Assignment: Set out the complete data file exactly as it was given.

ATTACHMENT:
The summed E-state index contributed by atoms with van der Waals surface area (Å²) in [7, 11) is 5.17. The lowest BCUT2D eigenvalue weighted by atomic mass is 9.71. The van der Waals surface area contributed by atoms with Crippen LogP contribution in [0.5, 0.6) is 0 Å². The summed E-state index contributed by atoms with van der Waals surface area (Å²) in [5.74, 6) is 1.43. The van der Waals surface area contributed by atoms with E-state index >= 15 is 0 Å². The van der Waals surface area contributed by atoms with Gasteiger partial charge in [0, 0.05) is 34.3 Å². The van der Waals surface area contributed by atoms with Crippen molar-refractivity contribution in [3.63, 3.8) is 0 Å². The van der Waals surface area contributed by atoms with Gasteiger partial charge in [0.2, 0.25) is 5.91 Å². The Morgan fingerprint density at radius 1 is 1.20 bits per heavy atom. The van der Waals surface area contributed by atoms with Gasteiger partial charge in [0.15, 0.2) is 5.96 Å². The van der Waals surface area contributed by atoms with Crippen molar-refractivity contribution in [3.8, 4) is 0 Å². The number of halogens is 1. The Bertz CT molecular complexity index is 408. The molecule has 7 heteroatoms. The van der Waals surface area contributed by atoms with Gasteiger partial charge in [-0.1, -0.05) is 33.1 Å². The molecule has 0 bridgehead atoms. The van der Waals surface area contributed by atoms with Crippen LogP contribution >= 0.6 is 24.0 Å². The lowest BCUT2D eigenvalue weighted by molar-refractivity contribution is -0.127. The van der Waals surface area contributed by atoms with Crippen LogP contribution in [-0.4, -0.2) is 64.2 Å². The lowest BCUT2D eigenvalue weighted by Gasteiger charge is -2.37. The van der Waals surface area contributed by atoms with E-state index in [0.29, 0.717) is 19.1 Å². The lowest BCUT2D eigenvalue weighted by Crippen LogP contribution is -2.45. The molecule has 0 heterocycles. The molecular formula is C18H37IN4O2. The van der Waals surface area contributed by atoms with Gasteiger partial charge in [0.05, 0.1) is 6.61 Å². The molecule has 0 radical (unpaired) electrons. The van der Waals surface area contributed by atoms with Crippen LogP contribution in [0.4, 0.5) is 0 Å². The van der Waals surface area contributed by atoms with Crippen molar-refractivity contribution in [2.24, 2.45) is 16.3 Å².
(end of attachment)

The summed E-state index contributed by atoms with van der Waals surface area (Å²) in [7, 11) is 5.17. The lowest BCUT2D eigenvalue weighted by atomic mass is 9.71. The van der Waals surface area contributed by atoms with Crippen LogP contribution in [0.5, 0.6) is 0 Å². The summed E-state index contributed by atoms with van der Waals surface area (Å²) in [5.74, 6) is 1.43. The van der Waals surface area contributed by atoms with E-state index >= 15 is 0 Å². The van der Waals surface area contributed by atoms with Gasteiger partial charge in [0, 0.05) is 34.3 Å². The van der Waals surface area contributed by atoms with Crippen molar-refractivity contribution in [3.63, 3.8) is 0 Å². The van der Waals surface area contributed by atoms with Gasteiger partial charge in [0.2, 0.25) is 5.91 Å². The Morgan fingerprint density at radius 1 is 1.20 bits per heavy atom. The van der Waals surface area contributed by atoms with Gasteiger partial charge in [0.15, 0.2) is 5.96 Å². The van der Waals surface area contributed by atoms with Crippen molar-refractivity contribution in [3.8, 4) is 0 Å². The number of halogens is 1. The Bertz CT molecular complexity index is 408. The molecule has 7 heteroatoms. The van der Waals surface area contributed by atoms with Gasteiger partial charge in [-0.1, -0.05) is 33.1 Å². The molecule has 0 bridgehead atoms. The van der Waals surface area contributed by atoms with Crippen LogP contribution >= 0.6 is 24.0 Å². The lowest BCUT2D eigenvalue weighted by molar-refractivity contribution is -0.127. The van der Waals surface area contributed by atoms with Crippen LogP contribution in [-0.4, -0.2) is 64.2 Å². The lowest BCUT2D eigenvalue weighted by Gasteiger charge is -2.37. The van der Waals surface area contributed by atoms with E-state index in [0.29, 0.717) is 19.1 Å². The lowest BCUT2D eigenvalue weighted by Crippen LogP contribution is -2.45. The molecule has 0 heterocycles. The molecular formula is C18H37IN4O2. The van der Waals surface area contributed by atoms with Gasteiger partial charge in [0.05, 0.1) is 6.61 Å². The molecule has 0 radical (unpaired) electrons. The van der Waals surface area contributed by atoms with Crippen LogP contribution in [0.4, 0.5) is 0 Å². The van der Waals surface area contributed by atoms with Crippen molar-refractivity contribution in [2.24, 2.45) is 16.3 Å².